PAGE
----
Thin vs Thick Discussion, Chapter 7

Status
Not open for further replies.
Messages
1,420
Location
Sarasota, Florida
Motor oil 107
Chapter Seven. What is the terminology from SAE and API

Many think that the “W” in 10W-30 means “winter”.
From SAE J300 p.2:
"Two series of viscosity grades are defined in Table (1): (a) those containing the letter W and (b) those without. Single viscosity grade oils with the letter W are defined by maximum low temperature cranking and pumping viscosities and a minimum kinematic viscosity at 100C. Single grade oils without the letter W are based on a set of minimum and maximum kinematic viscosities at 100C and a minimum high shear rate viscosity at 150C. The shear rate will depend on the test method. Multi-grade grade oils are defined by both of these criteria....
The W is a designation of one type of testing vs another.

What is the viscosity of the various grade oils? Of the most commonly used oils today the definitions are as follows:

From SAE J300, viscosities at 212 F...

20, range - 5.6 to 9.2
30, 9.3 - 12.4
40, 12.5 - 16.2
50, 16.3 - 21.8
60, 21.9 - 26.1


By a modified analysis the min. viscosity at 302 F...

20, 2.6
30, 2.9
40, 2.9 - 3.7
50, 3.7
60, 3.7

Today there are other grades defined as 8, 12 and 16 but these are not in widespread use right now. The 8 and 12 grades were, as of this writing, defined so that oil producers have a goal for further developments in motor oils. They are not produced in any volume at this time.

Note again that the difference between the 20 grade and 60 grade oils at 302 F is only about 1 (one). Whereas the difference in viscosity at 104 F is 120 units. The 20 grade has a viscosity of 40 and the 60 grade a viscosity of 160. The difference at startup (75 F) is even higher, probably 250 or 300. At ice cold temperatures the difference might be in the thousands.

The American Petroleum Institute, API, and Society of Automotive Engineers, SAE, have rated engine oil performance over the years. We have seen the ratings go from SA, SB, SC, SD, SE, SF, SG, SH, SJ, SM, SN and with SP to follow. SI and SK were eliminated as they are used by other businesses. There are over 3 dozen tests that oil now must pass in order to make the next higher rating. The tests are defined by the American Society for Testing and Materials, ASTM. Some tests have progressed to a zero tolerance level. For example there can be no sticking of any piston rings any more. I will compare the older SL rated oil to the previous SJ oil in a few categories. There may still be some of these oils floating around. For simplicity I will skip the units of measurement:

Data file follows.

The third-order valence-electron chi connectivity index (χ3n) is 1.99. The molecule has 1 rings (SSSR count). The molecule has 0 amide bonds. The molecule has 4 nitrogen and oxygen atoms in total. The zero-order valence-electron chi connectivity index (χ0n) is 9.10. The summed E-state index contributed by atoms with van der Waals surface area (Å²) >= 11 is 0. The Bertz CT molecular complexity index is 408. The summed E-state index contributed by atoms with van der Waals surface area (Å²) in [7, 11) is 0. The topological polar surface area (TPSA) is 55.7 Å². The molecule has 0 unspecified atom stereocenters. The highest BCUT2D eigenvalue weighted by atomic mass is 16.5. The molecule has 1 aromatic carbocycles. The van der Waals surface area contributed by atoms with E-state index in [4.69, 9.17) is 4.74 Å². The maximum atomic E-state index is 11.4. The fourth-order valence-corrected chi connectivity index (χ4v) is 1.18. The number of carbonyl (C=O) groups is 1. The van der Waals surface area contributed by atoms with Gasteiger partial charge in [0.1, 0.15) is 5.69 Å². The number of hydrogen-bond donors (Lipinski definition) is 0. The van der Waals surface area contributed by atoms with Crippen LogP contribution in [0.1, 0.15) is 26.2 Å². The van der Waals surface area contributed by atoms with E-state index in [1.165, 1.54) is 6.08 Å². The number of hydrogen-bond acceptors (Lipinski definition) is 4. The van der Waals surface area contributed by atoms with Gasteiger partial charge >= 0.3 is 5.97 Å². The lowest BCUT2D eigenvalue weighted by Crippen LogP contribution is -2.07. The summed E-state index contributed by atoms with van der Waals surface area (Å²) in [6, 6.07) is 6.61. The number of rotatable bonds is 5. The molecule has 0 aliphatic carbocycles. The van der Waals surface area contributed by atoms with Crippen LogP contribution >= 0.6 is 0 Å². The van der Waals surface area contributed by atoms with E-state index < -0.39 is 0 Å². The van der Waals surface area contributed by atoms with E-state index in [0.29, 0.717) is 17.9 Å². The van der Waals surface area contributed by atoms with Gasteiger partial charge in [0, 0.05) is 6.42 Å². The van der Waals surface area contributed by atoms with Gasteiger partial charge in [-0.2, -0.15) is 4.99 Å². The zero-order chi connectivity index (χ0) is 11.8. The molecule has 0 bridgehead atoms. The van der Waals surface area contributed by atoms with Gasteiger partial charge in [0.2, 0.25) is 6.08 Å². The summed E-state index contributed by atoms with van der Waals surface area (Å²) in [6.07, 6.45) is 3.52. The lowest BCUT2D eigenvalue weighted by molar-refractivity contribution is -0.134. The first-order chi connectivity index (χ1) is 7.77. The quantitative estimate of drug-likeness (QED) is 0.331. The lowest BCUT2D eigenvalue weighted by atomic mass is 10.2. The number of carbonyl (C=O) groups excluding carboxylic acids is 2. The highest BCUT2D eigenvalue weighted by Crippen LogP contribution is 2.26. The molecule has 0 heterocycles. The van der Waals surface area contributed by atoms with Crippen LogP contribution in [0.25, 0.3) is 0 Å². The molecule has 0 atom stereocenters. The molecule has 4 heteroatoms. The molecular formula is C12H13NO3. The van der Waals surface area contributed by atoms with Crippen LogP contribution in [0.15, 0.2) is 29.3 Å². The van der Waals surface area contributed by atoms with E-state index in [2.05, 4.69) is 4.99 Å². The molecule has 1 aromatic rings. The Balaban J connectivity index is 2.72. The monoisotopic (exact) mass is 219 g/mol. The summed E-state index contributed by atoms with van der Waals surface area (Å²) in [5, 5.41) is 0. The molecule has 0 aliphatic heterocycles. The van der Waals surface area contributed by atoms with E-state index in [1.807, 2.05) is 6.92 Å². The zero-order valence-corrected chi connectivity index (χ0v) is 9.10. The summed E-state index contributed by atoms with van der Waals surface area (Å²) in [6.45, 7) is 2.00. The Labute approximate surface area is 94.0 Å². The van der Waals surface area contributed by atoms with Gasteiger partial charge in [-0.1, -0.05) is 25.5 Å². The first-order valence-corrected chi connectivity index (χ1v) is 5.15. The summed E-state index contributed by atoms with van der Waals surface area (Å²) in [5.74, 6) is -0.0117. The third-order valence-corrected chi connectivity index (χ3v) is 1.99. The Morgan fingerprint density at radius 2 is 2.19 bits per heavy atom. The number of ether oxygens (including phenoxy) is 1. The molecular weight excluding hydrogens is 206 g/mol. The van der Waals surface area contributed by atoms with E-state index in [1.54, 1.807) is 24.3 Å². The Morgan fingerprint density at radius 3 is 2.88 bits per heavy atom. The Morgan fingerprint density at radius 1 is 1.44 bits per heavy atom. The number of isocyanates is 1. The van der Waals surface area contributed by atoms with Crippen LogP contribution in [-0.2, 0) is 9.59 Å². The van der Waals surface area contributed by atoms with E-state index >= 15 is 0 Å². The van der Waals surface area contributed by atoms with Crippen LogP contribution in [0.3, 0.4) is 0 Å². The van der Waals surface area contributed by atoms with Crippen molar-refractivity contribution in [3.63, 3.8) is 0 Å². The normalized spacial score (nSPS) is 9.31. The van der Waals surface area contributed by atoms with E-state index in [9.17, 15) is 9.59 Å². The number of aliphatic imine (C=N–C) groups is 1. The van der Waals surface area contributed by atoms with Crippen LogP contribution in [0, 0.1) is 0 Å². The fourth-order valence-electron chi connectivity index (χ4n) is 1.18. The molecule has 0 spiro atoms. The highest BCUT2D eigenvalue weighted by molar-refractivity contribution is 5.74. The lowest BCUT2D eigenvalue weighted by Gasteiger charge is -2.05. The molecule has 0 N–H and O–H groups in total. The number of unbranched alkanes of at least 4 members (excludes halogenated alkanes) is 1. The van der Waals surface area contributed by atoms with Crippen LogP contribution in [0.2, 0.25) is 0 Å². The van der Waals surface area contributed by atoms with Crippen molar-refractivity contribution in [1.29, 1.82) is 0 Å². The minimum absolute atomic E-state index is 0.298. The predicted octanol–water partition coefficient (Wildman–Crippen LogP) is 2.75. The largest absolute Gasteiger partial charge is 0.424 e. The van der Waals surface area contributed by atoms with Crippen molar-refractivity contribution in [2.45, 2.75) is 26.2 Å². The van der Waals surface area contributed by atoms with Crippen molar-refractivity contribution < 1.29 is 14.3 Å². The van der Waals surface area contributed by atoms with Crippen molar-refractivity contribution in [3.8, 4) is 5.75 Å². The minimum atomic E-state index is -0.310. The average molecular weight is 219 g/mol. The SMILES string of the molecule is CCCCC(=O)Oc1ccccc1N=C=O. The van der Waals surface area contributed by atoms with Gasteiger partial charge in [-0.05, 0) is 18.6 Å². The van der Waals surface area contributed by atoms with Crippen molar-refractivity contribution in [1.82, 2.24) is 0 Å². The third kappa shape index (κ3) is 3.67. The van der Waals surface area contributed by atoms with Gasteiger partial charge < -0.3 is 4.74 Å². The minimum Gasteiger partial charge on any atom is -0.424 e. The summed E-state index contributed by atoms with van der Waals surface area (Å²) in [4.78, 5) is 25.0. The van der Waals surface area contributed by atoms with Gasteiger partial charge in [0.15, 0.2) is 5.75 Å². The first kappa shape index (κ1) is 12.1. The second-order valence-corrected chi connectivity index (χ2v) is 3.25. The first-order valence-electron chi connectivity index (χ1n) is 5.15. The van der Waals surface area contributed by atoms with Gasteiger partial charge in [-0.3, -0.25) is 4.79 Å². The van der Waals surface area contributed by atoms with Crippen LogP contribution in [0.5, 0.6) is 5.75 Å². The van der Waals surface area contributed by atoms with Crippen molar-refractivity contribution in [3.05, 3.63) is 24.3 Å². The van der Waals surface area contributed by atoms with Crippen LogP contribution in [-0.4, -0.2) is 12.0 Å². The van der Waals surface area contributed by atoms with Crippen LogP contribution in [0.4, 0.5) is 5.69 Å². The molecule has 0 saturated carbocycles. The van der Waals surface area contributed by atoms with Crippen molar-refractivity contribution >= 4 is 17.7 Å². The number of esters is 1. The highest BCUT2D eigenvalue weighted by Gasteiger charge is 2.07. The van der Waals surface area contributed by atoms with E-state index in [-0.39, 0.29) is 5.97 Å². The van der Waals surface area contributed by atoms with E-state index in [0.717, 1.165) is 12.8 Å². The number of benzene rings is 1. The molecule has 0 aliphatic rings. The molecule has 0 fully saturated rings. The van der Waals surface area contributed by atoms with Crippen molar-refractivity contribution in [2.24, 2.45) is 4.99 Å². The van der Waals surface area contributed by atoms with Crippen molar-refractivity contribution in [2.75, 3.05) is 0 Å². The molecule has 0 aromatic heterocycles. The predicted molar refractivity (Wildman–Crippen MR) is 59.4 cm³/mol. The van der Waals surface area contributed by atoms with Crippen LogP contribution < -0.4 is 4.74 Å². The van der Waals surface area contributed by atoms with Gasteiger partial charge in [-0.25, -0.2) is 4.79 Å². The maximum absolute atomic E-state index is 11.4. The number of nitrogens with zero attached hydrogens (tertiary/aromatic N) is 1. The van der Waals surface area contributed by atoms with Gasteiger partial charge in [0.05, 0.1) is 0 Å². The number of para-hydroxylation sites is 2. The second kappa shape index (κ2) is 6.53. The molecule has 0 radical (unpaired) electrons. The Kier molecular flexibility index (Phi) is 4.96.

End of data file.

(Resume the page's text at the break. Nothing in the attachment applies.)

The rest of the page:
.......S J........S L......

.......30........20......maximum cam plus lifter wear
........9.........7.8.....sludge build up
........5.........8.9.....varnish rating (more is better)
.......60.......45.......high temperature deposits
.......17.......10.......high temperature volatility

Other categories include: Resistance to rust, resistance to foaming, resistance to oil consumption, homogeneity and miscibility, flow reduction with varying amounts of absorbed moisture, gelation index and others.

As one can see just going from the previous SJ to the SL rating is a significant improvement. As the ratings have progressed today there have been less difference between them. But in all cases they are back specified.

Regarding cool whether gel formation, a small except from SAE j300 1999:
4. Because engine pumping, cranking and starting are all important at low temperatures the selection of an oil for winter operation should consider both the viscosity required for oil flow as well as cranking and starting, at the lowest expected ambient temperature.
Pumping viscosity is a measure of an oils ability to flow...during the initial stages of operation. Test in ASTM D 4684. ....samples are tested after a slow cool cycle. This cycle has predicted as failures several SAE 10W-30 and 10W-40 oils which are known to have suffered pumping failures in the field after short-term (2 days or less) cooling. These field failures are believed to be the result of the oil forming gel structures that result in excessive yield stress and viscosity of the engine oil...